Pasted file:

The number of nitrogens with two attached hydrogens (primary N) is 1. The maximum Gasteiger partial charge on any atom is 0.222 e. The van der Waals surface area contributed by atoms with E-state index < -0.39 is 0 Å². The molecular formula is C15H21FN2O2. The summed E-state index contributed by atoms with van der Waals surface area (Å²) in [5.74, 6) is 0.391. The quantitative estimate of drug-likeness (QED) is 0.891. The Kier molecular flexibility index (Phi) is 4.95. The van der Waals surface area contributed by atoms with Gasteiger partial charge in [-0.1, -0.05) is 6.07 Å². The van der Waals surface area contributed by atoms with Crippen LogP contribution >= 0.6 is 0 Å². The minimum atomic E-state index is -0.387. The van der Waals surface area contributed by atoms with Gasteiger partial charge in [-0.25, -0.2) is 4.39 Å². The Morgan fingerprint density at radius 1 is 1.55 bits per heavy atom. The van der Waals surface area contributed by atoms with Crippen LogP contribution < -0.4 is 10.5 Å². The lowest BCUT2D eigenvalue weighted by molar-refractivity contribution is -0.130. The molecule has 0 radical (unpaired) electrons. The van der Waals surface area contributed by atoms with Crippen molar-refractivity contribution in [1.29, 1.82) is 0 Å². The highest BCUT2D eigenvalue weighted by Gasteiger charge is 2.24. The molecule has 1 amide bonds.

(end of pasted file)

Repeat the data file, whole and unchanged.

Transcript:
The number of nitrogens with two attached hydrogens (primary N) is 1. The maximum Gasteiger partial charge on any atom is 0.222 e. The van der Waals surface area contributed by atoms with E-state index < -0.39 is 0 Å². The molecular formula is C15H21FN2O2. The summed E-state index contributed by atoms with van der Waals surface area (Å²) in [5.74, 6) is 0.391. The quantitative estimate of drug-likeness (QED) is 0.891. The Kier molecular flexibility index (Phi) is 4.95. The van der Waals surface area contributed by atoms with Gasteiger partial charge in [-0.1, -0.05) is 6.07 Å². The van der Waals surface area contributed by atoms with Crippen LogP contribution >= 0.6 is 0 Å². The minimum atomic E-state index is -0.387. The van der Waals surface area contributed by atoms with Gasteiger partial charge in [-0.25, -0.2) is 4.39 Å². The Morgan fingerprint density at radius 1 is 1.55 bits per heavy atom. The van der Waals surface area contributed by atoms with Crippen LogP contribution < -0.4 is 10.5 Å². The lowest BCUT2D eigenvalue weighted by molar-refractivity contribution is -0.130. The molecule has 0 radical (unpaired) electrons. The van der Waals surface area contributed by atoms with Crippen molar-refractivity contribution in [1.29, 1.82) is 0 Å². The highest BCUT2D eigenvalue weighted by Gasteiger charge is 2.24. The molecule has 1 amide bonds.